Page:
There's nothing head-scratching about fans supporting the artists they love. There's no reason to fear the "undue influence" of superfans. A big part of the reason they're superfans in the first place is because they absolutely love what comes from the artist's own creative work, and they're actually pretty loathe to tamper with that. Contrast that to the traditional record deal, wherein there is a single entity, who usually has overwhelming control over the direction of the product, and only has one thing in mind: how can it profit the most, rather than how can it create the most meaningful work.

Call me crazy, but I can't see an argument that suggests true fans supporting an artist creates worse output than a large corporate entity controlling the process. It seems bizarre to complain that artists won't get paid in the future, while also complaining that they aren't getting paid now because of piracy -- and then to complain even more when an artist figures out how to get paid.

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  1. identicon
    Rich Kulawiec, 10 May 2012 @ 4:42pm

    Furthermore, this whole theory seems to be based on the idea that fans "don't get anything" out of supporting artists they love. He seems to be at a complete loss as to why anyone would pay for anything if they weren't getting money back.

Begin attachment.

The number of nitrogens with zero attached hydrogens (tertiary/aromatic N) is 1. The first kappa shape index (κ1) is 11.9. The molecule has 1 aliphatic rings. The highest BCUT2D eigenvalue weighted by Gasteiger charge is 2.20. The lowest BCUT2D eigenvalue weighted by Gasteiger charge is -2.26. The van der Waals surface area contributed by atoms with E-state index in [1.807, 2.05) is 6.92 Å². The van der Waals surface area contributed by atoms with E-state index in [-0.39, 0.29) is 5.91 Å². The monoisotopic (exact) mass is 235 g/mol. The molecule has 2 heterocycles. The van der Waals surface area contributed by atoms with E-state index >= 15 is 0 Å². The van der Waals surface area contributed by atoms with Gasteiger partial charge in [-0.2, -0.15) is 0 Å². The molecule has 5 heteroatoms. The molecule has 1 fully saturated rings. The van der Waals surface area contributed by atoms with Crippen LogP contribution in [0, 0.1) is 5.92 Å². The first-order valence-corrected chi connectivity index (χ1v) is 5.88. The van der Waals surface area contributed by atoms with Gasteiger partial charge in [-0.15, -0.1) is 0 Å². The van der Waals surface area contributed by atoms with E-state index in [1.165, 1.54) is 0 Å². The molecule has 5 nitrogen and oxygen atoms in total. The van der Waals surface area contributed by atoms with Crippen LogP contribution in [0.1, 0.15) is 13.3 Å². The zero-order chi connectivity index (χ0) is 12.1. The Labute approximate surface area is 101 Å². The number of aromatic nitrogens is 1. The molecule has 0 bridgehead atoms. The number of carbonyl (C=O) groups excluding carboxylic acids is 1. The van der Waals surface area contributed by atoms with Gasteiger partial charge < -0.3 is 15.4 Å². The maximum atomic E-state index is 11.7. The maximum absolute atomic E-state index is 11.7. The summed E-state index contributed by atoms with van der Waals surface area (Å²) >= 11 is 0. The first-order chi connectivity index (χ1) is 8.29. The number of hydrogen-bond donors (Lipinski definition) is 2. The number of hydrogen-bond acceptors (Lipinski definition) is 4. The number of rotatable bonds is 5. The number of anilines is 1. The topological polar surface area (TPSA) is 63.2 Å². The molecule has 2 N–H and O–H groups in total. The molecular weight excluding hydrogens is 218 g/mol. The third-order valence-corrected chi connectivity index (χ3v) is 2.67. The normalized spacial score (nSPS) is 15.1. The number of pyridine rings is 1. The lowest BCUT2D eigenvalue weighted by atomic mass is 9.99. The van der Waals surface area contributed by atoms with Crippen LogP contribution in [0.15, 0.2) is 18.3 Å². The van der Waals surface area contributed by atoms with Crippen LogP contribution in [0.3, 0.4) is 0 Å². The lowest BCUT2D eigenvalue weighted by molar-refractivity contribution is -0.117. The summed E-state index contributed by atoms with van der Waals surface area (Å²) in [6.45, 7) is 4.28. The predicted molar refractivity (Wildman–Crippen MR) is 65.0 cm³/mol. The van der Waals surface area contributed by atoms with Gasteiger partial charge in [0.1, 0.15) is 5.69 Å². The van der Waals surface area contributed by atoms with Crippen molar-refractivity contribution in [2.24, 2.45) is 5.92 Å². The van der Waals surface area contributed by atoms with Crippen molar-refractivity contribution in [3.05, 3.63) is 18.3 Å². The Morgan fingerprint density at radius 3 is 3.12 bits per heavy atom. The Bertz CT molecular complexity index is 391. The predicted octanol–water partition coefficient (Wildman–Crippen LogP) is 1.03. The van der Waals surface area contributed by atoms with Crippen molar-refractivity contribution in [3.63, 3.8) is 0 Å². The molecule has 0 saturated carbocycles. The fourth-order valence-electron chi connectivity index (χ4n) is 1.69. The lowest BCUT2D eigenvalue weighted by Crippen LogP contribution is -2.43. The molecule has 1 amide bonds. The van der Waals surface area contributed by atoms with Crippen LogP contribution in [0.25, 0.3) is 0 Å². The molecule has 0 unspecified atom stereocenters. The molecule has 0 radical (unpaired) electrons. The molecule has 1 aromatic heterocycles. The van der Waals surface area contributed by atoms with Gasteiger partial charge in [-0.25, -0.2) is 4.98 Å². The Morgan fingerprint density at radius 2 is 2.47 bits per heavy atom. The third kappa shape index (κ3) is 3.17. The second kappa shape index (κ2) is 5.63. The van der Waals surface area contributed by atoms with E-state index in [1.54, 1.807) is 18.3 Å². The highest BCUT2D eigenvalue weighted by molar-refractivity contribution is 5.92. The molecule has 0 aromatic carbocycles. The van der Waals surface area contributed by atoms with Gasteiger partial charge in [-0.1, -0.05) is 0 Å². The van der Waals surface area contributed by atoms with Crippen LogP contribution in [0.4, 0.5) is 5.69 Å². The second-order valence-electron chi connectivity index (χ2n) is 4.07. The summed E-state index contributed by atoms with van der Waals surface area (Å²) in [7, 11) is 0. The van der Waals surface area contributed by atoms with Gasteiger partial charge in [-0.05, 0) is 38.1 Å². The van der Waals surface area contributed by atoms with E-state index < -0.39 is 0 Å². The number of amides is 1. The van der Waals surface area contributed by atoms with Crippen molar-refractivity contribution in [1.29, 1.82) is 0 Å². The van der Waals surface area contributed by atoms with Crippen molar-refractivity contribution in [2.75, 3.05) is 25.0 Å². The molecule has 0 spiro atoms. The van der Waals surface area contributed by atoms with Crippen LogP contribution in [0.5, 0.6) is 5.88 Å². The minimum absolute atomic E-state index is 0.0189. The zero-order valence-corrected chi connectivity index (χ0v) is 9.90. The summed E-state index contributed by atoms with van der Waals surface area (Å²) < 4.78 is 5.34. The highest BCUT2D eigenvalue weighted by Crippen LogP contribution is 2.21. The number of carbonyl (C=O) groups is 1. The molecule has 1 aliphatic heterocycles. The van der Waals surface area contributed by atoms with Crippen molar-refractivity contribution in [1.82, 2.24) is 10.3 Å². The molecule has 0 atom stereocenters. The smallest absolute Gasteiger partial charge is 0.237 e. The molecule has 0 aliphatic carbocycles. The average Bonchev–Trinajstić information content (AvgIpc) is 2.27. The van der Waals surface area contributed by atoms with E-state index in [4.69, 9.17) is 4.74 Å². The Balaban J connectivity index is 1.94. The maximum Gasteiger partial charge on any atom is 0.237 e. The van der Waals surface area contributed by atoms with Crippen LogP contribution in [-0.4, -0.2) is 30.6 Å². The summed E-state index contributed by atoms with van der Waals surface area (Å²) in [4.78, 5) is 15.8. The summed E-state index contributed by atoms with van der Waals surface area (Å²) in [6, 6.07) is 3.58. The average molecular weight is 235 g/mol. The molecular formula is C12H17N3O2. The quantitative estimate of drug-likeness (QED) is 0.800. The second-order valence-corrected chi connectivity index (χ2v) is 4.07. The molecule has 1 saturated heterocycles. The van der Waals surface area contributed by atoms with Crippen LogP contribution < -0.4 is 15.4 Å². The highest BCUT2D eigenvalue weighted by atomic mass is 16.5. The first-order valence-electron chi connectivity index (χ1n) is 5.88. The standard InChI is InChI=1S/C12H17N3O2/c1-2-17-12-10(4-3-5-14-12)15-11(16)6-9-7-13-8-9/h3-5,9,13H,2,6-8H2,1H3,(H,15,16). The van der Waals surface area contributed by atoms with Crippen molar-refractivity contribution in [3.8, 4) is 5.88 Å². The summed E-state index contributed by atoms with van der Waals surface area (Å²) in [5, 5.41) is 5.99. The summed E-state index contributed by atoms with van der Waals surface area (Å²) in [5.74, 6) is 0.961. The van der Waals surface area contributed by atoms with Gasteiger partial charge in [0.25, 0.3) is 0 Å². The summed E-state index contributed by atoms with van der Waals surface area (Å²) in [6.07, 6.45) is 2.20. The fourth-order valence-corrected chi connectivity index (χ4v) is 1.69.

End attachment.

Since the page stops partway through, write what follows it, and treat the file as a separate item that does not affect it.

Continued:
Apparently he's unfamiliar with the concept of "supporting the arts", which some people do because it pleases them to support the arts. What Kickstarter and similar do is to make it possible for the overwhelming majority of us who can't write $50,000 checks to each kick in $5 and thus collectively support artists merely because we want to. Not because we're getting something, not because we think it's an investment that will yield a profit, not because we want control of the artist, but because we think they (like Amanda Fucking Palmer) are cool people doing cool things and we'd like them to be able to do more without having to sell out to parasites, I mean, record company executives. (My apologies to any actual parasites reading this for the negative comparison.)